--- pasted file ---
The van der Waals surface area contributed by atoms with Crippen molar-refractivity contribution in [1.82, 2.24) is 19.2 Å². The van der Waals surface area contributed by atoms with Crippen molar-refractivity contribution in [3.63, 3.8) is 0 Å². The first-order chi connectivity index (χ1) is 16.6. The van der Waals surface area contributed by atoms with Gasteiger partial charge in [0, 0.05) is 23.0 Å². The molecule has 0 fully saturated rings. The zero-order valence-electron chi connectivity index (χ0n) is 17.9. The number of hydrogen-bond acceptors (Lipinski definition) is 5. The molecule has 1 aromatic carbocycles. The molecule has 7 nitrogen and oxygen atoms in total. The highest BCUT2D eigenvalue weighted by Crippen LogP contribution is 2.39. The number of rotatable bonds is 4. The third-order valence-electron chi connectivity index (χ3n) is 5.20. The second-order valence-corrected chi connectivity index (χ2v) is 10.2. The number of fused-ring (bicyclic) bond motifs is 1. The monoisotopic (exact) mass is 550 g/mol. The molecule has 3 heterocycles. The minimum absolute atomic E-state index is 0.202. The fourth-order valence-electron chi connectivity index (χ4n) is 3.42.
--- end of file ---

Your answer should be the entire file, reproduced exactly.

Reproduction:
The van der Waals surface area contributed by atoms with Crippen molar-refractivity contribution in [1.82, 2.24) is 19.2 Å². The van der Waals surface area contributed by atoms with Crippen molar-refractivity contribution in [3.63, 3.8) is 0 Å². The first-order chi connectivity index (χ1) is 16.6. The van der Waals surface area contributed by atoms with Gasteiger partial charge in [0, 0.05) is 23.0 Å². The molecule has 0 fully saturated rings. The zero-order valence-electron chi connectivity index (χ0n) is 17.9. The number of hydrogen-bond acceptors (Lipinski definition) is 5. The molecule has 1 aromatic carbocycles. The molecule has 7 nitrogen and oxygen atoms in total. The highest BCUT2D eigenvalue weighted by Crippen LogP contribution is 2.39. The number of rotatable bonds is 4. The third-order valence-electron chi connectivity index (χ3n) is 5.20. The second-order valence-corrected chi connectivity index (χ2v) is 10.2. The number of fused-ring (bicyclic) bond motifs is 1. The monoisotopic (exact) mass is 550 g/mol. The molecule has 3 heterocycles. The minimum absolute atomic E-state index is 0.202. The fourth-order valence-electron chi connectivity index (χ4n) is 3.42.